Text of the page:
At the Inc. 5000 Vision Conference, the football star-turned-entrepreneur will break down exactly how he approaches choosing a co-founder, managing employees, and more.
As the U.S. rides out the COVID-19 pandemic’s economic storm, one often overlooked group has emerged as critical ballast for local communities: online micro-businesses.
As stay-at-home orders crippled economies, 44% of these micro-businesses moved more of their business to the internet, ramping up their e-commerce efforts and other digital offerings. By the end of July, less than 2% of them had closed permanently. It’s little surprise then that communities with more micro-businesses lost fewer low-income jobs at the peak of the crisis
These results come from the Venture Forward initiative, a multiyear research project that looks at the economic impact of the 20 million websites with domain names registered with GoDaddy. Three-quarters of these ventures are commerce-driven micro-businesses. The rest are community, civic or hobby-based sites.
Working with academic partners, Venture Forward has found:
- Micro-businesses create jobs. Economists at UCLA Anderson Forecast determined that there’s a causal impact between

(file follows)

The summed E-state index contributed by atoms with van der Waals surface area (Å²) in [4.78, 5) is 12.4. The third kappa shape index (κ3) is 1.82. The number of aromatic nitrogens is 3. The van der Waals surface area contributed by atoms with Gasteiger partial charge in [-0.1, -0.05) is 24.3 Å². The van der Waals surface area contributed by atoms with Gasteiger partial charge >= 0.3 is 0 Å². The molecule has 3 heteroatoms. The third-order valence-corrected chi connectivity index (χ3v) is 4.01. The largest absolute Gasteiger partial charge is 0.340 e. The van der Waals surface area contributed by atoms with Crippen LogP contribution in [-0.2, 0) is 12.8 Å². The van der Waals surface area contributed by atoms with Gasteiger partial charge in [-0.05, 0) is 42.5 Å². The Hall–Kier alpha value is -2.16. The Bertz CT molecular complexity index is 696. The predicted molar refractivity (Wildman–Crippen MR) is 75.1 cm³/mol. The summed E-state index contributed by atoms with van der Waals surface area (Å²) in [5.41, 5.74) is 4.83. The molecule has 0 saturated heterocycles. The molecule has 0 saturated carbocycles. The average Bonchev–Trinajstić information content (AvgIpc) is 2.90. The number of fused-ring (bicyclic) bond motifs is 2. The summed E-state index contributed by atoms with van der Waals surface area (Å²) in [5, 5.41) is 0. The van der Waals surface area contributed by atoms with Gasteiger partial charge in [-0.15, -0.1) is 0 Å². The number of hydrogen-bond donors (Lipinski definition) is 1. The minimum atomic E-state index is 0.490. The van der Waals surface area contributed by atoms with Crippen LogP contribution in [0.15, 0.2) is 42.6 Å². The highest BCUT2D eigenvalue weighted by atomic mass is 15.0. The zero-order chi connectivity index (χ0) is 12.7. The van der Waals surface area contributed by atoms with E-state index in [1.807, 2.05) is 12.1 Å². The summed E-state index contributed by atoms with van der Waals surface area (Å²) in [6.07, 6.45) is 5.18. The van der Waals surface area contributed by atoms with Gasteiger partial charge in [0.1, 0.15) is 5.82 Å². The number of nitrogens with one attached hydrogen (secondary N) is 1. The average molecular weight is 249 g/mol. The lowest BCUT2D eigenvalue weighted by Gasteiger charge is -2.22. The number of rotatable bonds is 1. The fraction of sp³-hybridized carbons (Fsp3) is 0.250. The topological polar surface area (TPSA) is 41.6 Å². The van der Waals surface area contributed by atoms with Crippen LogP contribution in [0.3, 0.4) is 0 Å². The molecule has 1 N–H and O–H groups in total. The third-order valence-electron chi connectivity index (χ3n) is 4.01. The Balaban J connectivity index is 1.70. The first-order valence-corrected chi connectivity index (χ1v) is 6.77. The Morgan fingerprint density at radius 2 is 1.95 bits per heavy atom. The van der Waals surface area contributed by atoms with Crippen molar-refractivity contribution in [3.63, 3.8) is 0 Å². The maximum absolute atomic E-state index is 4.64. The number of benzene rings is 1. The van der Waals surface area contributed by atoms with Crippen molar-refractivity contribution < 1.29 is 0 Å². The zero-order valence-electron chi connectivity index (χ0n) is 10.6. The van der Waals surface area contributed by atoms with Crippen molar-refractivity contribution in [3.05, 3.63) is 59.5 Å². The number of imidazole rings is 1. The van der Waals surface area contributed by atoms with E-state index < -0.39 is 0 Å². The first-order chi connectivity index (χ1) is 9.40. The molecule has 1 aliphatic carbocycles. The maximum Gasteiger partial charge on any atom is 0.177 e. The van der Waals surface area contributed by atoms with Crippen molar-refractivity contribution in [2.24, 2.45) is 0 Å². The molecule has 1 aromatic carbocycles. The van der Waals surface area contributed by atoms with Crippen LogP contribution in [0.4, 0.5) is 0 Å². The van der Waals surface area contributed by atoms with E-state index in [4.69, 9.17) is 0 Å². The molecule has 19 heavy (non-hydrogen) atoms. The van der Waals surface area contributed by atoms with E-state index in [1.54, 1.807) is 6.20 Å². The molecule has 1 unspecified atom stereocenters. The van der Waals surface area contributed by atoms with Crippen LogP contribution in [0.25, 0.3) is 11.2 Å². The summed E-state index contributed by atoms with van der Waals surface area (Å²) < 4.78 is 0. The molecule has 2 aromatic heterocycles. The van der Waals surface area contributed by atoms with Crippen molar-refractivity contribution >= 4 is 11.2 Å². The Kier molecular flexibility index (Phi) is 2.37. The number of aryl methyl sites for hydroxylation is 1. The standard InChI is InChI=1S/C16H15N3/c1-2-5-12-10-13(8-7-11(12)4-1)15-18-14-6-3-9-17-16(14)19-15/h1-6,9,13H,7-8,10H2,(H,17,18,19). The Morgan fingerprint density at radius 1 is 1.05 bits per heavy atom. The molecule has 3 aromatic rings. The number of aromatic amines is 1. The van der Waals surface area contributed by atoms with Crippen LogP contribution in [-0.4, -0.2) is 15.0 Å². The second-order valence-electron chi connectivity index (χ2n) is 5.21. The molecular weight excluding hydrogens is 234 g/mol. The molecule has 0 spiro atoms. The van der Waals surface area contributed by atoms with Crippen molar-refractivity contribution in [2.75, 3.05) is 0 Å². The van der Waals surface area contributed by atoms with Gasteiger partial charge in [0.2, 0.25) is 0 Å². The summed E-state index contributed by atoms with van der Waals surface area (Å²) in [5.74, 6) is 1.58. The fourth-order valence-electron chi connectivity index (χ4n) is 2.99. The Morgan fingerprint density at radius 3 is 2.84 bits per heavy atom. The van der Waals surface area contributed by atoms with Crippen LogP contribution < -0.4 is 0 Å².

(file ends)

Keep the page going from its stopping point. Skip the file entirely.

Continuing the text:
Interest rates, especially on mortgage loans, have gotten a lot of buzz this year and with good reason. They’ve reached historically low levels leaving homebuyers and homeowners alike wondering the best way to capitalize on these low rates. Let’s face it, buying a home is an exciting and draining process which explains why we might cringe a little when we think of going through it all again to refinance. It conjures up images of digging through old tax returns, trying to find statements for accounts we forgot we had, and signing a million forms at closing before we’re finally handed the keys.
What if there was a better way to refinance and save money? What if you could review your options and lock in a lower rate in 20 minutes or less? Now you can! Mint is known for it’s easy to use automatic budgeting tools. They’ve made the tedious … Read the rest
As Latin American businesses increasingly come online, here’s a look at some of the biggest opportunities to keep an eye on.
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Over the past few years, consumers in Latin America have shifted to buying online due to a rise in internet access and smartphone usage. By 2025, 79 percent of all mobile connections in Latin America are expected to be via smartphones. From 2016-2018, the region was the fastest growing in the world for Uber, Netflix, and Airbnb, according to a white paper by DHL and the Panama Ministry of Commerce. The global health crisis is now accelerating this digital transformation on an unprecedented scale. Over the past few months, more consumers have shifted their shopping and payment behaviors towards online channels, and companies are investing heavily in digital infrastructure to support the demand.